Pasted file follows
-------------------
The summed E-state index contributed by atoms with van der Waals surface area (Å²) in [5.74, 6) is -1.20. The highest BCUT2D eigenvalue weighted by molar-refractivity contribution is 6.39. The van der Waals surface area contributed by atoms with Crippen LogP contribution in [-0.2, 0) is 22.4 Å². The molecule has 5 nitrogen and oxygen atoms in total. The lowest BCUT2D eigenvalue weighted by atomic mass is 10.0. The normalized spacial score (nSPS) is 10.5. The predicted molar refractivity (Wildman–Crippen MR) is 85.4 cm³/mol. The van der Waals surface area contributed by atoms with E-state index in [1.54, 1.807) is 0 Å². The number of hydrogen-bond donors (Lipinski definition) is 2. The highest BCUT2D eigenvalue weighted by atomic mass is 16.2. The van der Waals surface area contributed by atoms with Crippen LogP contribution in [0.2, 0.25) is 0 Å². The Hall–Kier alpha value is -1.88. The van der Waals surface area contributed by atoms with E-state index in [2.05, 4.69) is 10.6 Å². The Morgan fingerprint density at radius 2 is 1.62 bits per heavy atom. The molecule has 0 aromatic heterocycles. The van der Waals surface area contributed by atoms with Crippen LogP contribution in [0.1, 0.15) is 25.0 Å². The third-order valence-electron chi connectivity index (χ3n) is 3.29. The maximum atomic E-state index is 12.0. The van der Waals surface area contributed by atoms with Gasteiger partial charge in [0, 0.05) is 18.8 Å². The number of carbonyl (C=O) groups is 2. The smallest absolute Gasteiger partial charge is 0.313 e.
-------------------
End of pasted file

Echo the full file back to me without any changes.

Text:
The summed E-state index contributed by atoms with van der Waals surface area (Å²) in [5.74, 6) is -1.20. The highest BCUT2D eigenvalue weighted by molar-refractivity contribution is 6.39. The van der Waals surface area contributed by atoms with Crippen LogP contribution in [-0.2, 0) is 22.4 Å². The molecule has 5 nitrogen and oxygen atoms in total. The lowest BCUT2D eigenvalue weighted by atomic mass is 10.0. The normalized spacial score (nSPS) is 10.5. The predicted molar refractivity (Wildman–Crippen MR) is 85.4 cm³/mol. The van der Waals surface area contributed by atoms with E-state index in [1.54, 1.807) is 0 Å². The number of hydrogen-bond donors (Lipinski definition) is 2. The highest BCUT2D eigenvalue weighted by atomic mass is 16.2. The van der Waals surface area contributed by atoms with Crippen LogP contribution in [0.2, 0.25) is 0 Å². The Hall–Kier alpha value is -1.88. The van der Waals surface area contributed by atoms with E-state index in [2.05, 4.69) is 10.6 Å². The Morgan fingerprint density at radius 2 is 1.62 bits per heavy atom. The molecule has 0 aromatic heterocycles. The van der Waals surface area contributed by atoms with Crippen LogP contribution in [0.1, 0.15) is 25.0 Å². The third-order valence-electron chi connectivity index (χ3n) is 3.29. The maximum atomic E-state index is 12.0. The van der Waals surface area contributed by atoms with Gasteiger partial charge in [0, 0.05) is 18.8 Å². The number of carbonyl (C=O) groups is 2. The smallest absolute Gasteiger partial charge is 0.313 e.